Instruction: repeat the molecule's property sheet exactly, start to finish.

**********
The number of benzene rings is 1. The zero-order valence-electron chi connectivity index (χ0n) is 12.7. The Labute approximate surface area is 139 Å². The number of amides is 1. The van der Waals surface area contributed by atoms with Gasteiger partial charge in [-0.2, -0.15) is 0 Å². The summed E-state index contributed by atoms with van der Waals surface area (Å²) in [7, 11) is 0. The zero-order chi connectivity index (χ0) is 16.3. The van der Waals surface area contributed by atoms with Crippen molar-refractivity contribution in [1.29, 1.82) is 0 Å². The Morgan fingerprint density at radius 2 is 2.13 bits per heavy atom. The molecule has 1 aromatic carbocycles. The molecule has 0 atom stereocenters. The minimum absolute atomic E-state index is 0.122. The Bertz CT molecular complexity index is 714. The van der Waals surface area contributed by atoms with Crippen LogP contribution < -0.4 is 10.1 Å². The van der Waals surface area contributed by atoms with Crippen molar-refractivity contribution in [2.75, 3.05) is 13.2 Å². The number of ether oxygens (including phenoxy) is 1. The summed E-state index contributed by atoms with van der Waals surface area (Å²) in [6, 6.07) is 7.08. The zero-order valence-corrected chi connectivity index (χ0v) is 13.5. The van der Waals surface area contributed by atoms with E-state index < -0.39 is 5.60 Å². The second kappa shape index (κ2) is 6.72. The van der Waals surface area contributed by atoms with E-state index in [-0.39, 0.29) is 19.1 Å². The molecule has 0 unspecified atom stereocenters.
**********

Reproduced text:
The number of benzene rings is 1. The zero-order valence-electron chi connectivity index (χ0n) is 12.7. The Labute approximate surface area is 139 Å². The number of amides is 1. The van der Waals surface area contributed by atoms with Gasteiger partial charge in [-0.2, -0.15) is 0 Å². The summed E-state index contributed by atoms with van der Waals surface area (Å²) in [7, 11) is 0. The zero-order chi connectivity index (χ0) is 16.3. The van der Waals surface area contributed by atoms with Crippen molar-refractivity contribution in [1.29, 1.82) is 0 Å². The Morgan fingerprint density at radius 2 is 2.13 bits per heavy atom. The molecule has 1 aromatic carbocycles. The molecule has 0 atom stereocenters. The minimum absolute atomic E-state index is 0.122. The Bertz CT molecular complexity index is 714. The van der Waals surface area contributed by atoms with Crippen LogP contribution < -0.4 is 10.1 Å². The van der Waals surface area contributed by atoms with Crippen molar-refractivity contribution in [2.75, 3.05) is 13.2 Å². The number of ether oxygens (including phenoxy) is 1. The summed E-state index contributed by atoms with van der Waals surface area (Å²) in [6, 6.07) is 7.08. The zero-order valence-corrected chi connectivity index (χ0v) is 13.5. The van der Waals surface area contributed by atoms with E-state index < -0.39 is 5.60 Å². The second kappa shape index (κ2) is 6.72. The van der Waals surface area contributed by atoms with E-state index in [-0.39, 0.29) is 19.1 Å². The molecule has 0 unspecified atom stereocenters.